Although the production involves a diverse creative input, it’s clear that Payne, as writer and producer (as well as playing the title role) is the real driving force behind the piece. Her performance as Orchid is alive and engaged, and the character’s speeches are refreshingly poetic. Her hunger to look for something more, the natural world from which she descended, baffles her more practically minded companions, and especially their group leader Thomas (Jimmy Jameson), although she does receive support from the more hot-headed Kane (Dan Jameson). Emma Pritchard and Will Richards, who play siblings Grace and Jack, complete the impassioned yet thoughtful performances of this ensemble.

While Orchid has already finished its short run at the Camden Fringe, the creative team will hopefully regroup again for further festival outings in the next year (watch this space). The hour of the play feels brief – there is so much content tearing at the seams that I felt it could easily expand into a longer work, allowing the audience to learn more about this world and each character’s journey to this point. This play has come from a place of passion and frustration, its makers say, and the need to widen access to creative work to the many, not the few. However, it’s a frustration that is possibly borne from something more ominous; Payne writes, in her programme note, about living in a conflicted time. A similar feeling is echoed in a recent Evening Standard interview with playwright Simon Stephens, in which he describes our current world as one of ‘profound safety but with a deeply troubling sense that something awful is about to happen.’  That sense of unknowing, which she and Len have successfully captured in their writing, completely pervades our current culture of media desensitization. Is there still a world above, and beyond, our heads, and, if so, what does it look like? What happens when we scratch through the darkness?Like Orchid, we need to wake up and go looking for the light.

Orchid played 23-25 August 2015, at Moor Bar in Crouch End. 

(c) Joanna Lally, 2015

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Review: Whiskey Tango Foxtrot at Underbelly Cowgate

Courtesy of Cecilia Cooper-Colby

Courtesy of Cecilia Cooper-Colby

The ‘White Belly’, at Underbelly Cowgate, looks as though it was made to be a military air base, with a pleated roof that curves over the long and narrow space, it is an ideal setting for Rebecca Crookshank’s tale of life as a young woman in the Royal Air Force. At first she hopes to join the Marines (in her father and grandfather’s steps) but finds out that there is a limit to women’s opportunity in this division of the military. A personal account, brimming with colourful characters that she embodies across the different points in her story, it never once feels self-indulgent – rather Whiskey Tango Foxtrot is a series of observations that chart importantly the challenges faced by women in a cut-throat and testosterone heavy environment.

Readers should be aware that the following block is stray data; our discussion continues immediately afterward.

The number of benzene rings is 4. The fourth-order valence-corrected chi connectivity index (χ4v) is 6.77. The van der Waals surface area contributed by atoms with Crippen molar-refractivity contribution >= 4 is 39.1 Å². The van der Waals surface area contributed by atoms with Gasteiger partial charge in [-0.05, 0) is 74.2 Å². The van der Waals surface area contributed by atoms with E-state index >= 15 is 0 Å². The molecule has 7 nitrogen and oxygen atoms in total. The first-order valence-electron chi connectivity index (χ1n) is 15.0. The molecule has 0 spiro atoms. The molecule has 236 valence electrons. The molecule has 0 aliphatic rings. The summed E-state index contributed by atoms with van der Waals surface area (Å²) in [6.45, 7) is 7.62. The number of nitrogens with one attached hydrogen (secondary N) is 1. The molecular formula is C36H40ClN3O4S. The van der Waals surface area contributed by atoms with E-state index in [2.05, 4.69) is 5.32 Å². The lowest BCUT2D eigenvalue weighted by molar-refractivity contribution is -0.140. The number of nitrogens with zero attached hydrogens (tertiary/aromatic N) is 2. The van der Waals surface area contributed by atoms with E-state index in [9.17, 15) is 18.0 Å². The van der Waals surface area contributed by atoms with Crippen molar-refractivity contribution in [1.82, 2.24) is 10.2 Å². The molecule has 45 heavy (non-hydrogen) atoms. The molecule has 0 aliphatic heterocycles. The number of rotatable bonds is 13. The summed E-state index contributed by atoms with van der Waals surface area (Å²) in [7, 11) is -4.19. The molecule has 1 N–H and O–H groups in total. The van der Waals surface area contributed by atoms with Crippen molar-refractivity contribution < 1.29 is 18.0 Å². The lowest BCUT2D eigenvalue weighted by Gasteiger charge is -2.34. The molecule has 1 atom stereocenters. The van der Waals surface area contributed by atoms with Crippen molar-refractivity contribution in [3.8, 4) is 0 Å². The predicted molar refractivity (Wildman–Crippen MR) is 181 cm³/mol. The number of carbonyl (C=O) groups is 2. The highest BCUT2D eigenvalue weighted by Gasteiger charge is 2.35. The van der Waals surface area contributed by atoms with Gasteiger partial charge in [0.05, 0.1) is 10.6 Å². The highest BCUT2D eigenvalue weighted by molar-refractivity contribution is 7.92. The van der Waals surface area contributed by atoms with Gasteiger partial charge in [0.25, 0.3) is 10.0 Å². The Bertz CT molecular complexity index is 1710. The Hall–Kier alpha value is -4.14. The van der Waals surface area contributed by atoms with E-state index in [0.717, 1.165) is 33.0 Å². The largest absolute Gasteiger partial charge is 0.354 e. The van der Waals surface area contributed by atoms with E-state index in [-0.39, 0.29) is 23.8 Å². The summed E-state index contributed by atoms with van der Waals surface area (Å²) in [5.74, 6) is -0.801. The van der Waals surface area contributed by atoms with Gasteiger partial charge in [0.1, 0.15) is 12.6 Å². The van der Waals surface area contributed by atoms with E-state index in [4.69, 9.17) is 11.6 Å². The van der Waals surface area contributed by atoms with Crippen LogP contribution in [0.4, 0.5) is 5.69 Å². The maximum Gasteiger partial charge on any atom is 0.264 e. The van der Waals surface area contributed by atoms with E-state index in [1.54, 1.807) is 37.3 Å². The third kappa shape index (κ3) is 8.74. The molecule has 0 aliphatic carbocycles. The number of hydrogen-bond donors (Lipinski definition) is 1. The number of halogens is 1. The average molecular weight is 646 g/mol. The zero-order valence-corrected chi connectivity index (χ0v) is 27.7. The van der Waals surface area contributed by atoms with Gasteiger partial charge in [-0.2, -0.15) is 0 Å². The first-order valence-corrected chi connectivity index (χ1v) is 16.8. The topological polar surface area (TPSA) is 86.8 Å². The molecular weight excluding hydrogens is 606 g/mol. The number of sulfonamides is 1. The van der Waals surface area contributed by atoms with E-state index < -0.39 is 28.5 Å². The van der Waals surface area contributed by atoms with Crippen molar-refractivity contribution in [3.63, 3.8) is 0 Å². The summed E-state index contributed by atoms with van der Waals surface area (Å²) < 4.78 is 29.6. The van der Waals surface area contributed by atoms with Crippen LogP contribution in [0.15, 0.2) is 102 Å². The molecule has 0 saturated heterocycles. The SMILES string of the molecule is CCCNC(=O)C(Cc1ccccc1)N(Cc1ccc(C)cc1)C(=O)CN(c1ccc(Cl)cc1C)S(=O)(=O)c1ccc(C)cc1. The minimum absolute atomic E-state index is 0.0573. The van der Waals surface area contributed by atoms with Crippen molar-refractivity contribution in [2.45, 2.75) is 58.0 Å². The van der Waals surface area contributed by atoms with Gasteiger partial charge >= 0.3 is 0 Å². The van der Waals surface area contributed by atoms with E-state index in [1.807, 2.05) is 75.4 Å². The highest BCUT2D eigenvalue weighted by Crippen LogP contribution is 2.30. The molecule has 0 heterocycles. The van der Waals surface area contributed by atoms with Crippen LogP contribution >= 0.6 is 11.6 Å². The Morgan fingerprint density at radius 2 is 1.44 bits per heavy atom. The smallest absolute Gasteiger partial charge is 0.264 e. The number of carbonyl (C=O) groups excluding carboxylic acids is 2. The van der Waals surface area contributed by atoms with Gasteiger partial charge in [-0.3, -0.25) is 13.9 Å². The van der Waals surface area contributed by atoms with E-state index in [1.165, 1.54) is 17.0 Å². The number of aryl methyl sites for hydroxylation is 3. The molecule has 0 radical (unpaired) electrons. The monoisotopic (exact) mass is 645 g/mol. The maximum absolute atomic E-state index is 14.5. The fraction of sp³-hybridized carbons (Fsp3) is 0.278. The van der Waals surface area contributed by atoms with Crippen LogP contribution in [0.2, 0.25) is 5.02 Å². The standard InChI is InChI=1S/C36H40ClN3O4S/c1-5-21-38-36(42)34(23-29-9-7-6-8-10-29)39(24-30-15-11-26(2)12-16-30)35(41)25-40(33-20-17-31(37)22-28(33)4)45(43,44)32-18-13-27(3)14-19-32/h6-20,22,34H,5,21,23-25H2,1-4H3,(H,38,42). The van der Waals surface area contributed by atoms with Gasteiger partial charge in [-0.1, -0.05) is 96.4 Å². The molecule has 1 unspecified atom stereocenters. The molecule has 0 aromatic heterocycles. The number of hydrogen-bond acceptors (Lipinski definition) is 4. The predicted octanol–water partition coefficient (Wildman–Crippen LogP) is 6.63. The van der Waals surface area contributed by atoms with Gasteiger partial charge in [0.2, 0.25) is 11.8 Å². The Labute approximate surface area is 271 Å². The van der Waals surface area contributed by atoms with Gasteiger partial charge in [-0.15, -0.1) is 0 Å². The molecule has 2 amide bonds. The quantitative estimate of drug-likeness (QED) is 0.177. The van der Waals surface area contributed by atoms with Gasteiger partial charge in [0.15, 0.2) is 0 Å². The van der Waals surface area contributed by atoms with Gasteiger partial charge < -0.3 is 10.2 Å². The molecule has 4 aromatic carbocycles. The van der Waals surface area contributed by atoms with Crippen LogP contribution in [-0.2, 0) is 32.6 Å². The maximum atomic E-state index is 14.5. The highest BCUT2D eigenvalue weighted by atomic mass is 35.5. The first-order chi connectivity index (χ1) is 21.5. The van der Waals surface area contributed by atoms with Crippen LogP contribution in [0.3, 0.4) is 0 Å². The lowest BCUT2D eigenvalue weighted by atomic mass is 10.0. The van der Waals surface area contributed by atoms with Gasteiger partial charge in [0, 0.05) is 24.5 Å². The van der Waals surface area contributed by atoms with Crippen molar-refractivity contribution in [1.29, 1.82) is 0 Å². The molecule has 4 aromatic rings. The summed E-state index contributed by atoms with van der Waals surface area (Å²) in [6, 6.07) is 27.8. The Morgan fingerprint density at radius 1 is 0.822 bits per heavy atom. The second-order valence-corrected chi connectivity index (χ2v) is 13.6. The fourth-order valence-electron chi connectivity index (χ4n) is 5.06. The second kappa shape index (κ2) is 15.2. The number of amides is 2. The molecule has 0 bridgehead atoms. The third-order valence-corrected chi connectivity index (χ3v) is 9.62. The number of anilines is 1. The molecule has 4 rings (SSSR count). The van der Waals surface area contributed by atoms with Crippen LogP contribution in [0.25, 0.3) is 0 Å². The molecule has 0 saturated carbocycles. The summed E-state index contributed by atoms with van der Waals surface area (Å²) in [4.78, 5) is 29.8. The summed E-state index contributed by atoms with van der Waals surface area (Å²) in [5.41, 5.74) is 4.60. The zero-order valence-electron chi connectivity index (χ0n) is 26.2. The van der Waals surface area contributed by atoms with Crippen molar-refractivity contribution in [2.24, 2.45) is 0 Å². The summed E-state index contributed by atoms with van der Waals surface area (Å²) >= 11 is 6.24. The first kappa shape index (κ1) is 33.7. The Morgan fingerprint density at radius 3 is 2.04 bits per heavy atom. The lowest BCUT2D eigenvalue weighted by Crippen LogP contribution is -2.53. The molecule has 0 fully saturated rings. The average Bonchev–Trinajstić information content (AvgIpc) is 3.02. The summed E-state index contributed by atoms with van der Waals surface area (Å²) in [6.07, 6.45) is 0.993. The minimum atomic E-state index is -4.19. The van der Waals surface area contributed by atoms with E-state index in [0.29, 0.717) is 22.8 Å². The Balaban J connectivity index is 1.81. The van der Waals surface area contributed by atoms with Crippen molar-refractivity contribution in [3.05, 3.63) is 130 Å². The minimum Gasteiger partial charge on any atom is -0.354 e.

Crookshank is a natural and engaging performer, leading the audience through the highs and lows of military – some of them serious turning points in her family life that continue without her outside of the base during her time first as a 17-year old trainee, and then as an officer posted out to the Falklands. It’s hard not to get carried away with the vital energy and enthusiasm she displays in her impersonations of rule-enforcing superiors and other officers. Her relationship with her ‘wing woman’ comes to shape a large part of her experience of the airforce, and their adventures, including heavy drinking and dancing to S Club 7 and the Spice Girls, provide some light relief (and a bit of glitz) to the restrictions of life on the base. However, she later becomes isolated from the company of other female officers when she is sent out to a base in the Falklands. There she has to deal with the constant strain of sexual harassment from her male counterparts who drive her towards breaking point, and conditions that end particularly badly for a certain stuffed animal. Crookshank’s honest retelling of makes us aware of this normalised misogyny, without railing against it or condoning the behaviour of her peers.